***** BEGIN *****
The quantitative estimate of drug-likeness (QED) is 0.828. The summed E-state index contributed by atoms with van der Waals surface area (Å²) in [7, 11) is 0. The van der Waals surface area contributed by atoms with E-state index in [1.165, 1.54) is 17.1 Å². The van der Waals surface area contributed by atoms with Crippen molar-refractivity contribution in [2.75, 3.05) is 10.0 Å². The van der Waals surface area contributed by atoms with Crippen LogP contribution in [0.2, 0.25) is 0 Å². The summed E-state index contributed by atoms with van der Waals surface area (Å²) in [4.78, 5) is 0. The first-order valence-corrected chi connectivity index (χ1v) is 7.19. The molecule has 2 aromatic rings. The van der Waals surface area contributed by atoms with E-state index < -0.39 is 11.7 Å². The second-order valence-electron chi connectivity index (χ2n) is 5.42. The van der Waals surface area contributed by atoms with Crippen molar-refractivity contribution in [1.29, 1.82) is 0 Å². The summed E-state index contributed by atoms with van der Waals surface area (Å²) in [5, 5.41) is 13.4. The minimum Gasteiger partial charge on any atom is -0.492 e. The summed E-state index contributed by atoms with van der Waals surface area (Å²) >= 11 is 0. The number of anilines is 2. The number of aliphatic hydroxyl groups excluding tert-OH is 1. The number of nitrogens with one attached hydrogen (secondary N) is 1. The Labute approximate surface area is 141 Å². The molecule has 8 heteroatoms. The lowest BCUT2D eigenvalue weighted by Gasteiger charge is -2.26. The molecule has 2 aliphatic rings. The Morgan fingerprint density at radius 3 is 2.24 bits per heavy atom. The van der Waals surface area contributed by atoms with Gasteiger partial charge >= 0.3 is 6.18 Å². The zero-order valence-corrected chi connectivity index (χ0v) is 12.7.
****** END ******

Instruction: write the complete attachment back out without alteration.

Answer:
The quantitative estimate of drug-likeness (QED) is 0.828. The summed E-state index contributed by atoms with van der Waals surface area (Å²) in [7, 11) is 0. The van der Waals surface area contributed by atoms with E-state index in [1.165, 1.54) is 17.1 Å². The van der Waals surface area contributed by atoms with Crippen molar-refractivity contribution in [2.75, 3.05) is 10.0 Å². The van der Waals surface area contributed by atoms with Crippen LogP contribution in [0.2, 0.25) is 0 Å². The summed E-state index contributed by atoms with van der Waals surface area (Å²) in [4.78, 5) is 0. The first-order valence-corrected chi connectivity index (χ1v) is 7.19. The molecule has 2 aromatic rings. The van der Waals surface area contributed by atoms with E-state index < -0.39 is 11.7 Å². The second-order valence-electron chi connectivity index (χ2n) is 5.42. The van der Waals surface area contributed by atoms with Crippen molar-refractivity contribution in [1.29, 1.82) is 0 Å². The summed E-state index contributed by atoms with van der Waals surface area (Å²) in [5, 5.41) is 13.4. The minimum Gasteiger partial charge on any atom is -0.492 e. The summed E-state index contributed by atoms with van der Waals surface area (Å²) >= 11 is 0. The number of anilines is 2. The number of aliphatic hydroxyl groups excluding tert-OH is 1. The number of nitrogens with one attached hydrogen (secondary N) is 1. The Labute approximate surface area is 141 Å². The molecule has 8 heteroatoms. The lowest BCUT2D eigenvalue weighted by Gasteiger charge is -2.26. The molecule has 2 aliphatic rings. The Morgan fingerprint density at radius 3 is 2.24 bits per heavy atom. The van der Waals surface area contributed by atoms with Gasteiger partial charge >= 0.3 is 6.18 Å². The zero-order valence-corrected chi connectivity index (χ0v) is 12.7.